“We don’t donate children to families. We adopt children into families,” Tyson says. “I’m a pro-life organization, and I’m really about helping embryos get rescued out of frozen storage and get born.” Various organizations estimate that there are about 1 million embryos in frozen storage in the U.S.
Thus, through Snowflakes, as well as the NEDC, people who want to adopt embryos must complete some of the same requirements as couples who are adopting children, such as a home study. Donating couples will often be able to choose the family who adopts their embryos, and open relationships between the two families are encouraged. This can range from donor and receiving families who communicate only through their agency to those who take vacations together.
On the other hand, the two clinics in Maryland that offer this service—Shady Grove Fertility, which has offices throughout the state, and Columbia Fertility Services, which has an office in Bethesda—use the term “embryo donation” to describe their largely anonymous programs. The Ethics Committee of The American Society for Reproductive Medicine has written that using the term “adoption” in relation to embryos is misleading because it encourages people to think of an embryo as a “fully entitled legal being.” Widra says there are also emotional challenges associated with adoption that might not be as pronounced with embryo donation. “The act of relinquishing an embryo is very different than the act of relinquishing a child,” he adds.
Legally, embryos are considered property, and are thus governed by property law, not adoption law. The rights of embryos transfer from one family to another when both families sign paperwork. Then, when a baby is born, “the woman who gives birth to the baby is legally the baby’s mother and the man whom she is married to is legally the baby’s father. Their names go on the birth certificate,” Tyson says. Some media stories have mentioned that embryo donation is an option for women who are well into their 50s—and, therefore, past standard childbearing years—to still get pregnant and give birth. Although this seems less common, particularly because programs have cutoff ages—women have to be 45 or younger to get an embryo transfer through the NEDC and 51 or younger for any of the infertility services at SGF—there are alternate routes. Donna K., 54, who lives with her sister in Bowie, got pregnant with her daughter, Evangeline, when she was 52. (Donna prefers not to share her last name.) When she was 41, Donna and her husband began going through two cycles of intrauterine insemination (IUI), which was required by their insurance, and two cycles of IVF. With IVF, embryos were transferred to her uterus both times, but Donna never got pregnant. She says she knew all along she was infertile.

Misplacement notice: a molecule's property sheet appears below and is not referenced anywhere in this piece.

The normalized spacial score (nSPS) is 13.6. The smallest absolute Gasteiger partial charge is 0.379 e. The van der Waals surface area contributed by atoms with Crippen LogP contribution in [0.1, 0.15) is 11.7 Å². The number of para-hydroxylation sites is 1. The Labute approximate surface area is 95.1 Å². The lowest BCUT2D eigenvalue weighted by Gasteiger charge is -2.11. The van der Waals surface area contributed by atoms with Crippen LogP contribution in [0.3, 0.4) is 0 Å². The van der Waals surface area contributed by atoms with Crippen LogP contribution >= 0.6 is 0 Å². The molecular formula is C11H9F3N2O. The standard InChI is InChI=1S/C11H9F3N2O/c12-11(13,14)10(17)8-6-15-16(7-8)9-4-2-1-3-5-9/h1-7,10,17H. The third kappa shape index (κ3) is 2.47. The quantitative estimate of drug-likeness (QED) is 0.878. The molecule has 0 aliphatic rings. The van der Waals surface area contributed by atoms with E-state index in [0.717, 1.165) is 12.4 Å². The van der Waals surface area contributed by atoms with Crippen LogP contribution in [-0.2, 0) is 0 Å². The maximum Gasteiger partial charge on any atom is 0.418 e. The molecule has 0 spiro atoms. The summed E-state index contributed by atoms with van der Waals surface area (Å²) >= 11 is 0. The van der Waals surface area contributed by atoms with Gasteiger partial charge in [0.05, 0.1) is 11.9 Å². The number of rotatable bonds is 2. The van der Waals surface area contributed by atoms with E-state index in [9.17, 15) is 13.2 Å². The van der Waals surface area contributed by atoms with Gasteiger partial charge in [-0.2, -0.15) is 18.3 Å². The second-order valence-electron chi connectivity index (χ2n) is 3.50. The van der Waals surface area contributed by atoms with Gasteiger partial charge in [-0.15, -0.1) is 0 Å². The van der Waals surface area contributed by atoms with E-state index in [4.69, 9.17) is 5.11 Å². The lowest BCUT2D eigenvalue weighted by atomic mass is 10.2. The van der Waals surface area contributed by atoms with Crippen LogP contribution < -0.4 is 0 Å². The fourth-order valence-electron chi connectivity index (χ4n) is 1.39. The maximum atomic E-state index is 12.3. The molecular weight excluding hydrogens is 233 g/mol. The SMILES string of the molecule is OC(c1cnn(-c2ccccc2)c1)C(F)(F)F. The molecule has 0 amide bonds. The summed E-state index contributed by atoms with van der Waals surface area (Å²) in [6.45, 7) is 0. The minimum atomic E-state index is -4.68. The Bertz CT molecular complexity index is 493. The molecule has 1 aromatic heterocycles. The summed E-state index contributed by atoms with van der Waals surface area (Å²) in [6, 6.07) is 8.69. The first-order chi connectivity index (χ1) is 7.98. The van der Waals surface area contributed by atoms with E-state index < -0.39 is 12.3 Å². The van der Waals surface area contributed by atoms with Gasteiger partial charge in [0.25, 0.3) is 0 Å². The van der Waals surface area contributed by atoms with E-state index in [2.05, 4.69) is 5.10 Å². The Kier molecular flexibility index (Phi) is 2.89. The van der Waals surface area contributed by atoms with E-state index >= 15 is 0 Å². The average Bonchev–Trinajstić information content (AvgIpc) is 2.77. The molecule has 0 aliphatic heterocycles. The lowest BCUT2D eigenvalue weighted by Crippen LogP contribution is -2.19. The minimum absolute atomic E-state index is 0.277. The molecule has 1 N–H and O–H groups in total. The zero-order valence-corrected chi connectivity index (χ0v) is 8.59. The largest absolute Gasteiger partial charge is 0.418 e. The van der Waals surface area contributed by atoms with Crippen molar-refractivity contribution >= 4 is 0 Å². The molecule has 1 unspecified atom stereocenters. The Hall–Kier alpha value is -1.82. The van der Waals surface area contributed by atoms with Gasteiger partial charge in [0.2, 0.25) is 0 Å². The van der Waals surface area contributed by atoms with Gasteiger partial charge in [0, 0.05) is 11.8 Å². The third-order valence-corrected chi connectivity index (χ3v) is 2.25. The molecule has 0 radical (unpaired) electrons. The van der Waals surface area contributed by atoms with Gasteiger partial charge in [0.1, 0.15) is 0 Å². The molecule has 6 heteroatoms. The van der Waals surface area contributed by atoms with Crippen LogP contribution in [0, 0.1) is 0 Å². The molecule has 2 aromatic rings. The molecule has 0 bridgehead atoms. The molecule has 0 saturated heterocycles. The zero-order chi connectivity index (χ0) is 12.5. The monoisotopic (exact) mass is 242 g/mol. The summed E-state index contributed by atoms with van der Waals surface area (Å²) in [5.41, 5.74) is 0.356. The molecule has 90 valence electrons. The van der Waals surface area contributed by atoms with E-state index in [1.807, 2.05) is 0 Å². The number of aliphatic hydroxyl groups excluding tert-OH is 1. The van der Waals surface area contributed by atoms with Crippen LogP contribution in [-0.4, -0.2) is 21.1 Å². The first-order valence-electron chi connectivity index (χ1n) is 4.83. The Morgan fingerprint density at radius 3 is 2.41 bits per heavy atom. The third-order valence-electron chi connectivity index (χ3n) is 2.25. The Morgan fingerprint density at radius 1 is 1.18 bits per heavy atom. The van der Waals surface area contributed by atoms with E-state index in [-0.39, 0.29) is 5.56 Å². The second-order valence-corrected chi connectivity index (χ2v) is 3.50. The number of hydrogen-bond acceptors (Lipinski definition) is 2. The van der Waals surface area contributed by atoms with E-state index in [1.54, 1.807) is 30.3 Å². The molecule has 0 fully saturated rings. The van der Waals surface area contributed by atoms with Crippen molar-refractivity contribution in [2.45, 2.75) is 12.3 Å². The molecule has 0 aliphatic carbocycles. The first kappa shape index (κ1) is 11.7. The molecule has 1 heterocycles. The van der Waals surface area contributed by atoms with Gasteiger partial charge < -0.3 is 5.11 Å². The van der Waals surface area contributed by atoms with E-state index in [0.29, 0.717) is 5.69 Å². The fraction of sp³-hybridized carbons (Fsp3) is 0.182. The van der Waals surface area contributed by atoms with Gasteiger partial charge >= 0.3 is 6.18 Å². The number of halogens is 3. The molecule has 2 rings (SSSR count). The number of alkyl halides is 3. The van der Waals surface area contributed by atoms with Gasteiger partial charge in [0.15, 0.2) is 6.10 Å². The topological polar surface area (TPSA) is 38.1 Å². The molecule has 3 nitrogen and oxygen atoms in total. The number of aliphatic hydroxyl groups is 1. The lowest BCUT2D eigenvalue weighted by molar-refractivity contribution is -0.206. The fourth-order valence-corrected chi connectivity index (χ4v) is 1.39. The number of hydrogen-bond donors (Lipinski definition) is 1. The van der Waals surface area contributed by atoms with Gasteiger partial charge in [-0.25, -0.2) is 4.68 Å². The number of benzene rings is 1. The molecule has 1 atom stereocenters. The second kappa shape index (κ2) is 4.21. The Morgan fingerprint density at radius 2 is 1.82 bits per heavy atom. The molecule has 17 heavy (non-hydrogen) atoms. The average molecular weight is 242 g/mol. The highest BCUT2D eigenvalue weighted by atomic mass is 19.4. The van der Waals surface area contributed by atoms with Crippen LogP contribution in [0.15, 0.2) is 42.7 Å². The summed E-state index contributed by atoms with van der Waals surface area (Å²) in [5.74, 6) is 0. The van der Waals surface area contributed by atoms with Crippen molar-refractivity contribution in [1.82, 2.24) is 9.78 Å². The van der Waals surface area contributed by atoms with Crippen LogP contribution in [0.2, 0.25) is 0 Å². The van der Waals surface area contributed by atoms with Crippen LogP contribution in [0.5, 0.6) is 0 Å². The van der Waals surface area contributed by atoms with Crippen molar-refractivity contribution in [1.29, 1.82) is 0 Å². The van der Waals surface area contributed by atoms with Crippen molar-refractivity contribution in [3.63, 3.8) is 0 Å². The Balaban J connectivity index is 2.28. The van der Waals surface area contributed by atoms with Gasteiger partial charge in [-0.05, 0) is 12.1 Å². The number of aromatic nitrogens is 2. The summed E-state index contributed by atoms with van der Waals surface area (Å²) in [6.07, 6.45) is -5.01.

Donna got divorced and, at 52, figured she had to have kids “now or never.” She chose a woman in her 30s to produce donor eggs, which were fertilized in a lab with donor sperm to create her embryos. After she had an embryo transfer, got pregnant and gave birth to her daughter, Donna had seven embryos left. “Because of my age, I was like, ‘Well, of course, I can’t have any more,’” she says. Donna donated her embryos to the NEDC.
Laura Covington, a clinical social worker with SGF—which requires that people interested in donating embryos attend a mandatory counseling session—says people may decide to donate their embryos for religious or ethical reasons. Or, after going through the physical and emotional toll of infertility treatments and finally having children, they may want to give another person or couple the opportunity to have kids, too. In Donna’s case, it might seem like it would be easier for her to donate her embryos because her eggs weren’t used to create them. Covington says this isn’t always the case. “A potential child from an embryo would [still] be fully genetically related to their child. It brings up a lot of issues,” Covington says.
But for Donna, she is excited about the possibility that her daughter could have full siblings. “Maybe the [kids] could know each other,” she says. “I don’t want [Evangeline] to be isolated and have no type of genetic connection … A big part of it is because I’m older and my family is not really that big. I’m trying to do everything I can do … so she has options.”
At SGF, a person or couple who is interested in receiving embryos goes through the same mandatory psycho-educational session. Covington talks with them about what it will mean to them not to have biological children. She also encourages them to tell any children they might have about their origin story from an early age.
Rebecca McGrath, 33, and her husband, Titus, 39, have been telling their 6-year-old twins, Jacksen and Ella, how they were born for the last four years. The McGraths got married a decade ago, and began trying to have children right afterward. After a medical appointment, when they learned they wouldn’t be able to have children of their own, Rebecca walked into an empty waiting room and cried. “That was the only time I grieved not having biological children,” she says. “I know it’s harder for some people. I was able to move on.”
But Rebecca still wanted to be pregnant. The McGraths, who are born again Christians, felt adopting embryos would “be an opportunity to give those embryos a chance at life,” Rebecca says. They chose the NEDC in Knoxville, Tenn., because the facility is a clinic, meaning the McGraths, who lived in Owings Mills at the time, could go there for the embryo transfer instead of having the embryos shipped to a fertility clinic in Maryland. They adopted six embryos, and three survived the thawing process. Rebecca and Titus learned they were having twins in 2010.
When the twins were 3, the McGrath family, who now live in Lancaster County, Pa., traveled to Yosemite National Park to meet their donating family, who live out West with their three young children.
The McGraths will now show the children photos from that trip, explaining that this family gave them the embryos. “They’ll [sometimes] tell people they were adopted as a embryo,” Rebecca says. “People are like, ‘What?’ But [the kids] are comfortable.”